On March 6th we returned to Buenos Aires after about a week in Uruguay. BA was only an overnight layover before flying to northeast Argentina; however, before leaving the city we felt compelled to go to one last steak dinner at a place called La Cabrera. A little touristy, perhaps, but awesome nonetheless. We were served the largest cut of steak I’ve ever seen. Unfortunately I was so excited about eating it, I didn’t pause to take a picture.
On the 7th we sadly left BA behind and flew to Puerto Iguazu. Located in the northeast corner of Argentina, it is the closest town to the magnificent Iguazu Falls. When we traveled to India a few years ago we’d scheduled only one full day in Agra to see the Taj Mahal. Between the pea soup fog that set in on the morning we visited and the UN delegation that closed the area in the afternoon, we never really saw it. Learning from our mistake, we’d scheduled 2 full days to see the Falls. We also stayed at a wonderful oasis of a bed and breakfast on the outskirts of town called Los Tangueros… a good choice, as the town of Puerto Iguazu is distinctly unspectacular. Both days were hot and sticky, and it was nice to be able to come home to a cold beer and a swimming pool (generally at the same time).
The Falls sit on the border between Argentina and Brazil. Lacking a visa to enter Brazil, we limited our viewing to the Argentinian side, where luckily most of the Falls are located.
The Argentinian side is extremely well organized (man, I do love Argentina… between the organization and the steak, what a great place). It’s an easy taxi or bus ride to the Falls from town. The park features a maze of walk-ways, which serve both to provide both great views from varied angles and to preserve the park as much as possible.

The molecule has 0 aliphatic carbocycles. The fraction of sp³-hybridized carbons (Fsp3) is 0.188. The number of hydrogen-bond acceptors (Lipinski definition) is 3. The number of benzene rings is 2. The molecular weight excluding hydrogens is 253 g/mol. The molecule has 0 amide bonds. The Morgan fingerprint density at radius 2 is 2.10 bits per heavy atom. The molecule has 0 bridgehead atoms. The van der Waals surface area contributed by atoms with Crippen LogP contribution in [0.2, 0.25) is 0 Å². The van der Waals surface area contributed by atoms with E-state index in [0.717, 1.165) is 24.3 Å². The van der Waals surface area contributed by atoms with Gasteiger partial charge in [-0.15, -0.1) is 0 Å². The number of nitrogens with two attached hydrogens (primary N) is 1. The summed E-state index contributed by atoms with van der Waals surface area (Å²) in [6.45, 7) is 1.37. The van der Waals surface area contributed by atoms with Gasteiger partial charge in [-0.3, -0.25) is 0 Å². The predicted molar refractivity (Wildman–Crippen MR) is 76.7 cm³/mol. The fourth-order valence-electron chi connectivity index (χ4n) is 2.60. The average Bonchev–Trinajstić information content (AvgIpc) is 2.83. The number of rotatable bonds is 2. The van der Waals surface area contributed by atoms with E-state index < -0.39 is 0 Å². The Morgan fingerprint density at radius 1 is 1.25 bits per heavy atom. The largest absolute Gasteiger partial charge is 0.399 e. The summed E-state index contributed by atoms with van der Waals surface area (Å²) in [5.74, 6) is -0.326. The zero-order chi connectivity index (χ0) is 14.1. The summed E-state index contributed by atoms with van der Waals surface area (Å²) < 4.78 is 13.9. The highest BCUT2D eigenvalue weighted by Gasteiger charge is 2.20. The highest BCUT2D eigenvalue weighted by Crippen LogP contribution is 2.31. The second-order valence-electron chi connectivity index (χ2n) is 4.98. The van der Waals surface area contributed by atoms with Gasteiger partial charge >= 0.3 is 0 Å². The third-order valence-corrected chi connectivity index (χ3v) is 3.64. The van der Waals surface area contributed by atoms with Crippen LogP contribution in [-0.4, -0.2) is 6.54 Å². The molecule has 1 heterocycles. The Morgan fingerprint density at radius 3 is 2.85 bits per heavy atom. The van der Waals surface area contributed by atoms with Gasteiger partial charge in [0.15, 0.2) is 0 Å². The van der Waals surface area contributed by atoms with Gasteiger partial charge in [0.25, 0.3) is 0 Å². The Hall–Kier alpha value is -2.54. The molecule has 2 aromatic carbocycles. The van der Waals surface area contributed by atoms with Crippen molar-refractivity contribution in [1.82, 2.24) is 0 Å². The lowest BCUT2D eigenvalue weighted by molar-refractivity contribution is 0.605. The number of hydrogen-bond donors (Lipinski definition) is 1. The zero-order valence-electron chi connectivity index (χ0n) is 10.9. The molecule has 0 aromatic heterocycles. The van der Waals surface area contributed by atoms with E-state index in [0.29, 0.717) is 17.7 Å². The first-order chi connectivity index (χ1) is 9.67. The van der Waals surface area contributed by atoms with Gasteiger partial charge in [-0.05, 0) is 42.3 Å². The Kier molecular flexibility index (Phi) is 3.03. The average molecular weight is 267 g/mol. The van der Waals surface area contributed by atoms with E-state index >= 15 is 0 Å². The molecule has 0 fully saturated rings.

The weather on our first day was perfect, so we embarked on the major viewing points in an effort to get the best pictures possible. The trails led us below, alongside and above the Falls. Here are some pictures in no particular order:
On our second full day, we woke up to another beautiful day. Having spent the first day winding our way through the walkways in search of great views, we started the morning with a hike.
The park includes a dirt trail which leads to a tiny, secluded waterfall and swimming hole in the jungle. You can’t see the Falls from any point on the hike, so, for the most part, we were alone on the hike and at the swimming hole. The hike was 3.5 km each way, so it was nice to be able to swim in and around the waterfall when we arrived (3.5 km isn’t much but it’s incredibly hot and humid in the area).
We then geared up for the boat ride. We took a staircase which led all the way down to the river below the Falls. There we boarded a speedboat, which brought us quite close to two of the waterfalls– naturally, we had to sit at the front. Although we didn’t go directly under the Falls, it was hard to tell while on the boat– the water pounded down and everyone was completely drenched.